Luke Marzec - Going Through The Emotions - The Mind Map
By Natalia Elgalal

Luke Marzec – Going Through The Emotions

Things are going to get better. Try to enjoy yourself and love people

Published 06/09/2019
Learning to enjoy your own company is so important.

Luke Marzec is a Polish-British multi-instrumentalist.

His music blends elements of electronica, soul and R&B. We talked to Luke about life on a London houseboat, the importance of boredom and the life-changing power of lists.

Let’s start with your unique abode! How did you end up living on a houseboat?

It kind of happened by accident. One of my best friends owned the boat and he asked whether I’d like to stay with him last spring.

After that he was moving to Africa for his work, he’s a journalist, and then he offered to sell me the boat.

So, the boat found me I guess. I didn’t really intend it, but it seems to work really nicely.

I get to move around the rivers and canals whenever I like.

I get to explore. I think it’s really cool for London.

Living in London can be quite expensive . . .

Most people under the age of 35 in London do not own their own property, and I think those renting have to move often because they don’t have that long term rental security.

It makes it difficult for people to feel like they have a home.

In my own place I can make it suit my changing wants and needs.

A lot of people live either with their partner or live with friends, which is fine, but people don’t even have the choice or opportunity to live alone even if they wanted to, because of the prices. I think that can potentially stop personal growth.

That’s a good point. Would you say living on the boat has helped you in a way? Being able to move around and change places? 

The place changing and stuff is more for fun.

Having my own space is most valuable.

Do you have internet access there?

I do, yes. I have a smartphone now.

But like everything on the boat you have to be a bit frugal so you know, you don’t leave Wi-Fi 24/7, you don’t keep the heating on the whole time and you can’t use electricity the whole time.

You need to be a bit more thoughtful about how you use it.

So that’s what I like about it, I have limitations on how much internet I can use.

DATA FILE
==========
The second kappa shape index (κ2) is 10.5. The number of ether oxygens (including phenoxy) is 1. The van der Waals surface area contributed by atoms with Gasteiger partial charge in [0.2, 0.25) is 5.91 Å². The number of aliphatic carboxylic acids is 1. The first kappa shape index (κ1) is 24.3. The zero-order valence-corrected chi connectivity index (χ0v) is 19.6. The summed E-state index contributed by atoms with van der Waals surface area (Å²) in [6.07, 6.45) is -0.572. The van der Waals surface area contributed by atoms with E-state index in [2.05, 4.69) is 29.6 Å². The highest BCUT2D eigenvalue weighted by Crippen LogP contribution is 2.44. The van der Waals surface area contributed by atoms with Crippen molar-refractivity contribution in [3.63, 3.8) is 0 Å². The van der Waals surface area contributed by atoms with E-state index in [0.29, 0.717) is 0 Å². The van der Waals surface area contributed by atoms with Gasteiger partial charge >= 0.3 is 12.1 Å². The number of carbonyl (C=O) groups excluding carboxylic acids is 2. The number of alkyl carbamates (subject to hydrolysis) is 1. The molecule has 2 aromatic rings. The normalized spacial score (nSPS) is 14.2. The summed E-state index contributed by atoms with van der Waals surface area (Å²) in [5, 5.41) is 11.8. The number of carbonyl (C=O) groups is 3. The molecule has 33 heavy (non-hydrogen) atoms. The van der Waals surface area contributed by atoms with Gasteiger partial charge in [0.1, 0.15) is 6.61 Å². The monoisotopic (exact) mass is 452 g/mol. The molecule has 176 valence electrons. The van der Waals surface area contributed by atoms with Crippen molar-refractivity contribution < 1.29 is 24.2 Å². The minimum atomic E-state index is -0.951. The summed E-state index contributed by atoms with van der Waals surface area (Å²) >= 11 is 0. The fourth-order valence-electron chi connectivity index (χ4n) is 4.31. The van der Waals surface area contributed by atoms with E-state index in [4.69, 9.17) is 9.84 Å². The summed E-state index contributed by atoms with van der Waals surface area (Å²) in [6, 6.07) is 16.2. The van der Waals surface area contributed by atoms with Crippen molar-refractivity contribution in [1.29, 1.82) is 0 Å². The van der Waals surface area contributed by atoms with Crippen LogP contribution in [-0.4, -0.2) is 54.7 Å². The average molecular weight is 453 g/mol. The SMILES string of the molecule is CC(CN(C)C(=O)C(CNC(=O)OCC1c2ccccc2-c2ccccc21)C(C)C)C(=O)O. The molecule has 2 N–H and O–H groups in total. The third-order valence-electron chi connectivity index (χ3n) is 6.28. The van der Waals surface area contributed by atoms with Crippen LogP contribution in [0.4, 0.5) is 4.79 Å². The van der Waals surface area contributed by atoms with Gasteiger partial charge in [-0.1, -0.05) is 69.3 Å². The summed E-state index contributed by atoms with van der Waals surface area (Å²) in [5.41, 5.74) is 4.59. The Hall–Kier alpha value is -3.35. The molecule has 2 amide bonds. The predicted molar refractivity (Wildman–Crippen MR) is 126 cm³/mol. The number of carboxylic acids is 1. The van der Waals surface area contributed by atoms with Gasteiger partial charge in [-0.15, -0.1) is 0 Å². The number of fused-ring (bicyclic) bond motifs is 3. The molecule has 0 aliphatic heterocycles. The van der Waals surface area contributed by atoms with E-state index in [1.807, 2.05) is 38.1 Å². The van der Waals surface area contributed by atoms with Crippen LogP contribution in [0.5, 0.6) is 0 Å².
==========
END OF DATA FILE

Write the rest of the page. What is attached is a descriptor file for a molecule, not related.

Which again gives me more space.

I guess it shows you don’t have to be connected to the  internet all the time? Something we’re quite used to now.

Yeah, totally. I mean now even though I do have my smartphone, I try to practice turning it off.

And I think, if and when, I move into a house it’s just getting into practice of turning off the router.

There’s this thing with phones, the constant potential for distraction

Whether you’re using it or not, you know that your brain knows that it’s there.

I wonder to what extent that stops people from being able to focus on other things.

It’s just the potential of all the communications. The whole universe in your phone. I just think it’s nice to have less of that.

Do you think that helps you with your song writing or your creativity?

One of the things I noticed, especially over the past few months when I haven’t had any phone or laptop on my boat, is that you learn to be bored.

And when I’m bored I tend to pick up the guitar or the piano as I need to make my own leisure.

I also play solitaire with cards, or I stare out of a window for an hour and let my mind sort itself out.

Speaking of music who would you say are your biggest influences or inspirations? 

I’d say Ray Charles, Bob Marley, Bon Iver, maybe Jeff Buckley, James Blake. I can’t think of more artists for now, but people who really seem to lose themselves in the music. People who sing from their heart.

You released an album earlier this year (Regrets & Resolutions.) Are you currently working on anything new?

I’m working on an album.

I feel really good right now, I find that any time I sit at the piano I’m making music so I’m gonna try and make the most of that.

I’m getting it all out.

Could you tell us about your own experiences with mental health and if you have any advice for people who might be struggling with any similar issues?

Lists helped me funnily enough! They can be beautiful, they can be like a great adventure. If you’re scared about what to do in life, I think they can help.

I wrote a list of things that I’d like to do, that I don’t do right now and I started with the smallest things. I’d like to cycle more and see more parts of the city or I’d like to listen to Radio 3 sometimes. Then I started doing those things.

Exhaustive lists of all the possible things that would make me happy too, like seeing my friends for dinner once a week, going to the cinema on my own, exercise, read.

Couple months later I looked back at this long list and I was like, oh look I’ve done all this!

So, taking small steps?

Yeah, kind of and then working my way up.

I also did a list of things that I have and a list of things that I want to have.

I started to enjoy myself and started to feel a little bit healthier.

I felt that I was in a safe place where I could now try and give to people around me.

I could finally do that and try to love more.

And do things in your own time maybe?

Yeah definitely! You can take time. We have a whole life ahead of us. If you need to take six months to travel or put your job on hold, you can.

It’s ok to be happy and enjoy yourself.

Do you have any books, songs or films that make you happy, you would like to recommend?

Zen And The Art of Motorcycle Maintenance. I guess that was kind of reaching into some mindful ideas.

I also found some radio hosts that I like, Gideon Coe on Radio 6 music. I was like Oh Gideon, my old friend!

Luke performs at The Social, London on 24 September.